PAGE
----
Monday, April 11, 2011
Thee Shambels: "Jenny's Waltz E.P." (2011) CD Review
Jenny's Waltz E.P. is a wonderful surprise, like suddenly being aware of a bizarre holiday whose trappings include dancing goats, corpse-painting, and coaxing elderly statesmen into tree forts. And you curse your parents for keeping this great celebration from you for so long. The E.P. has only four songs, but there is plenty of great stuff packed into those tunes.
The first track, "Baby's Bones," is like a folk dance through a graveyard in broad daylight. It features some wonderful lyrics, like "We put her way up high where the rats wouldn't get her/We put her way up high so that God wouldn't see/That I miss my baby's bones." I immediately loved this. Yes, these guys are aware of their own sense of humor. How could they not be? What they might be less aware of is their simultaneous ability to be moving. Perhaps it's a sly tug at the heart, but it's a tug at the heart nonetheless. It's a tricky thing, and no small accomplishment, to both amuse and affect emotionally.
"The Girl At The Bottom Of The World"
Neville's voice is the voice of a traveler, a troubadour. Reminds me of Feste - the man who can play the entertainer, even the fool, but with hints of knowledge and wisdom in his songs. And still, the songs are fun. You can drink and sway to them with a smile on your face, laughing at lines like "She talks in my sleep" and "Well, I'll try to remember to pray/And I'll remember to floss/To avoid the loss/And if it rains, well, I'll stay inside." And then suddenly partway through it hits you - "You see we live/We live as we dream/We dream alone/We dream alone." The song sneaks up on you, and when it knows it has you, it suddenly gives you these lines, this serious moment. The wonderful backing vocals by Serena Jean Southam really add to the song's power and beauty.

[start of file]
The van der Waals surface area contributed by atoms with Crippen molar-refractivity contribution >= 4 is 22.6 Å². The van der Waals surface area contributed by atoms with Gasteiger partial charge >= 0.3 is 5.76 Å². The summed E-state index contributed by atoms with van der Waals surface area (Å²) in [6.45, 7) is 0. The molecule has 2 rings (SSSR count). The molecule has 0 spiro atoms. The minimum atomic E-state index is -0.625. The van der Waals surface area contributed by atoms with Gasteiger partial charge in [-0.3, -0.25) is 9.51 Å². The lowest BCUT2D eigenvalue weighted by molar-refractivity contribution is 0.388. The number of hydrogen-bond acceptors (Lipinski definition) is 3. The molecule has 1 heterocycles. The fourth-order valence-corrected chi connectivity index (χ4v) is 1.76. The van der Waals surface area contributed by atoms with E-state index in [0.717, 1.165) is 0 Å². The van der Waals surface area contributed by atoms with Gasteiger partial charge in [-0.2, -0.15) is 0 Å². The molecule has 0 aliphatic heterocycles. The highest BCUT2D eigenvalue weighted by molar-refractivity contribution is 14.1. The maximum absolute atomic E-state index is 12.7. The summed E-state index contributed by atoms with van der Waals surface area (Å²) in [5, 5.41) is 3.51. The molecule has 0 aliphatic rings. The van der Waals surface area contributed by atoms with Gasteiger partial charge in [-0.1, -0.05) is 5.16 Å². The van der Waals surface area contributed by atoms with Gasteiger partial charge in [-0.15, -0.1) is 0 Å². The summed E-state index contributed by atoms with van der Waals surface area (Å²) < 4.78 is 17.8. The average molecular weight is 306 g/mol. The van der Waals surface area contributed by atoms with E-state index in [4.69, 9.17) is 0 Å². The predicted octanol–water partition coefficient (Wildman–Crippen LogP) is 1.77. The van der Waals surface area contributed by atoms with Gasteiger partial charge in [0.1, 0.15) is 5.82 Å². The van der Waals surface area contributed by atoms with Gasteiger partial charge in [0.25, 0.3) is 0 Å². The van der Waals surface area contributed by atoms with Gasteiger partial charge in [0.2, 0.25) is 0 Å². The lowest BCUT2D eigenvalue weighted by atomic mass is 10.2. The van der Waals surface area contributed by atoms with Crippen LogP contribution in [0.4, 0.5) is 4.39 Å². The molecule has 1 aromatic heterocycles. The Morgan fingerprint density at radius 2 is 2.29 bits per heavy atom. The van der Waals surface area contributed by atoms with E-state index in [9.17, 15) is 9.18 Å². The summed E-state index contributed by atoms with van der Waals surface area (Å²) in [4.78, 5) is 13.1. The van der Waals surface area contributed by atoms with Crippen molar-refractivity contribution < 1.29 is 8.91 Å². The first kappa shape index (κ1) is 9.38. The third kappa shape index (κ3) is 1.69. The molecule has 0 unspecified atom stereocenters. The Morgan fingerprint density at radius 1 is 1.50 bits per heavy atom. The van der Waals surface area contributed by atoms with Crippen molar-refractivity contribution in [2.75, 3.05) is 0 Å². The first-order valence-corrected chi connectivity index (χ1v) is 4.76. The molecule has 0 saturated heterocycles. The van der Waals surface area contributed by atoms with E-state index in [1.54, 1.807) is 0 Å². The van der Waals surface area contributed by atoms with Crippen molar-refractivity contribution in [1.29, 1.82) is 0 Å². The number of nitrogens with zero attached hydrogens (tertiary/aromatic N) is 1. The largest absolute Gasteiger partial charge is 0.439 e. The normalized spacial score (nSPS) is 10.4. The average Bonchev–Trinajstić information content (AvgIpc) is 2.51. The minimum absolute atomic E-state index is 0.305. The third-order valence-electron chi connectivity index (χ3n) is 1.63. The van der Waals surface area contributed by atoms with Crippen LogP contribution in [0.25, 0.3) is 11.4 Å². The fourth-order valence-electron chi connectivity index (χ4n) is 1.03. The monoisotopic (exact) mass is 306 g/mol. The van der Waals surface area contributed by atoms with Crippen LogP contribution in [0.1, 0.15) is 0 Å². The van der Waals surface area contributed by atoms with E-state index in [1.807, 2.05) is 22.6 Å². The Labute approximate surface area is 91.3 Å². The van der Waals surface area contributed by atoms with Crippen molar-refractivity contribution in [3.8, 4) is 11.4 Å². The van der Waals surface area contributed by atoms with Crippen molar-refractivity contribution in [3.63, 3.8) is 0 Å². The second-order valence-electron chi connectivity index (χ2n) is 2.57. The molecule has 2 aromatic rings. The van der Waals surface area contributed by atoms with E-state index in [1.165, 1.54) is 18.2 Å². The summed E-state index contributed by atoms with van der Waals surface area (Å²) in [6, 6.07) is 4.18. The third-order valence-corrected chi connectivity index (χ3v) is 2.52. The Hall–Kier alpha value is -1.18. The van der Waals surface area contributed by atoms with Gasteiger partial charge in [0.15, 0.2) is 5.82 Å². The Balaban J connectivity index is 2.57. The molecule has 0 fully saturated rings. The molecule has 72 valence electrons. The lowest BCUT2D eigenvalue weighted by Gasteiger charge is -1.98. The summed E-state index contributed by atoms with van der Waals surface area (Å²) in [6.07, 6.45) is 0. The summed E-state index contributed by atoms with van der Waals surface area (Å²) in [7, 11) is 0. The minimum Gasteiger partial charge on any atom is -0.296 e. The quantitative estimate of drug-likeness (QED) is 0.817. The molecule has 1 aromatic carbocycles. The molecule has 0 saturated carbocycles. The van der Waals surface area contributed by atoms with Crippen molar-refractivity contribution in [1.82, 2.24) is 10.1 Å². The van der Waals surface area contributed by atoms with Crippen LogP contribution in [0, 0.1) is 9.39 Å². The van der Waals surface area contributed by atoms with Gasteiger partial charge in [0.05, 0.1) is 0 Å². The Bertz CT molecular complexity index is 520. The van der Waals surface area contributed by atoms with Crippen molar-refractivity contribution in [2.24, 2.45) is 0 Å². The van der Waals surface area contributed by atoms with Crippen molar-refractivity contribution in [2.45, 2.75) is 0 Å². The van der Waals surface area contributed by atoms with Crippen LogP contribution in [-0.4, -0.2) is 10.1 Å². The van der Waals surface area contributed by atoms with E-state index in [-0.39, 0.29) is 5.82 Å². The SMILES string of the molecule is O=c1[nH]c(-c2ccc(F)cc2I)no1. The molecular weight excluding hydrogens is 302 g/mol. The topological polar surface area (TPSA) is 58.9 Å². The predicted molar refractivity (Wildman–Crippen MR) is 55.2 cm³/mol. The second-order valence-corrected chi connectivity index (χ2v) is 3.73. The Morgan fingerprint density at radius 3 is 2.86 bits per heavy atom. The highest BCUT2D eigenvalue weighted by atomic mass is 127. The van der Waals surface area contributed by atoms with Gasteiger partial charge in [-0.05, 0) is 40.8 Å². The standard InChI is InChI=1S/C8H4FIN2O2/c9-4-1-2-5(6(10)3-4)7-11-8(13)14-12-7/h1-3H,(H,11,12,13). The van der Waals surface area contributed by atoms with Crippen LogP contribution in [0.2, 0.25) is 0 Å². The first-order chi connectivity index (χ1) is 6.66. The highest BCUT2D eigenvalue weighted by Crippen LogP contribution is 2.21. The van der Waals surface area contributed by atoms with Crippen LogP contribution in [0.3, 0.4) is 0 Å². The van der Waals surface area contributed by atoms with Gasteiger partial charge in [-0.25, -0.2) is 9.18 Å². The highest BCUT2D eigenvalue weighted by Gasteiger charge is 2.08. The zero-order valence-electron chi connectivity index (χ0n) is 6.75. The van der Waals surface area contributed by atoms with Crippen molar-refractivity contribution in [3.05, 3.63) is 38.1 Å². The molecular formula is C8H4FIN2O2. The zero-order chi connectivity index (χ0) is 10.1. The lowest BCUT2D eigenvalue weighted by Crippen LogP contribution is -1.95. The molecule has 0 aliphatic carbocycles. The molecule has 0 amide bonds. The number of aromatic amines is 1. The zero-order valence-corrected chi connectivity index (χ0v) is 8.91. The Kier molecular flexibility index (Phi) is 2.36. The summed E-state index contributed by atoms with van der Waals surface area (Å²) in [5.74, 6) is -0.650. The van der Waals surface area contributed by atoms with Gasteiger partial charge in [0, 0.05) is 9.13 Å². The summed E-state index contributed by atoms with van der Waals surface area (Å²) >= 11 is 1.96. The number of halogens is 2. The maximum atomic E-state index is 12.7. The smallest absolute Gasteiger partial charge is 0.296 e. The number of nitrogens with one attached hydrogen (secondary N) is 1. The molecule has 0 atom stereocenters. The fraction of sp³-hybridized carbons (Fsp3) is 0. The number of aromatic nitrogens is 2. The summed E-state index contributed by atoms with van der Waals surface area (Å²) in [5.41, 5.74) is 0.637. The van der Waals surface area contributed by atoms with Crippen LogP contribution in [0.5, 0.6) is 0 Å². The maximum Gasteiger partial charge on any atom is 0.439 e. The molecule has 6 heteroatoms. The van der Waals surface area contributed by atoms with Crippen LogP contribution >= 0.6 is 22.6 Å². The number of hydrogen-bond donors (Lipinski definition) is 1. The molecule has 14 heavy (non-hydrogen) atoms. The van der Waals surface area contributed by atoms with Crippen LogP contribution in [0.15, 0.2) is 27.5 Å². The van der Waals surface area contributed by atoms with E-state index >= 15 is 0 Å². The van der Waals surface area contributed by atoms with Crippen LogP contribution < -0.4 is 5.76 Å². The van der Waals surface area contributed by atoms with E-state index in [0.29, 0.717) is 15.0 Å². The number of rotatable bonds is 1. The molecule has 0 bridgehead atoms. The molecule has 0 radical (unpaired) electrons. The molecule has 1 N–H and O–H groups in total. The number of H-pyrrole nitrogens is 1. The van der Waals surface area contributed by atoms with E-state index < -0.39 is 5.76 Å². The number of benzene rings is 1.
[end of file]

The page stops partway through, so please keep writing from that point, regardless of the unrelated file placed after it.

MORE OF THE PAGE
"The Road To Hell"
"The Road To Hell" is folk's joyful bastard child. It has bright tones and a comforting rhythm and some back porch-type playing. But then it has some surprising lyrics: "It's a widely held belief/That the road to hell is paved with good intentions/If water must find its own level/Well, how does it rise and how does it settle?"
"Jenny Come Back"
"Jenny Come Back" is the best track on the CD. The work of a devilish magician who could take a waltz and infuse it with a beastly heart and darkly gorgeous pulse. It begins, "Was your dealer arrested/Were you then molested by San Francisco P.D." The chorus is "Oh Jenny come back/Come back to New York/Come back with all of your charms/Oh Jenny come back/Come back to New York/Come back to our wide open arms."
At times, particularly during the instrumental section, it reminds me of some of the wildest and strangest work from Josh Lederman Y Los Diablos. And then there is a bizarre and delightfully hilarious spoken word section, which has the lines, "Ah, she was a magnificent-looking woman/She had long black hair/And her one good eye always seemed to sparkle at me." This is a fantastic song.
Thee Shambels are Neville Elder on vocals, guitar, tambourine and kalimba; Shane Paulsen on guitar and ukulele; Scott Kitchen on double bass; JJ Murphy on drums and percussion; Serena Jean Southam on vocals; Alex Mallet on banjo (and backing vocals on "Jenny Come Back"), and Melissa Elledge on accordion.
All songs were written by Neville Elder except "The Girl At The Bottom Of The World," which was written by Neville Elder and Kathleen O'Sullivan.
I'm looking forward to hearing more from these guys.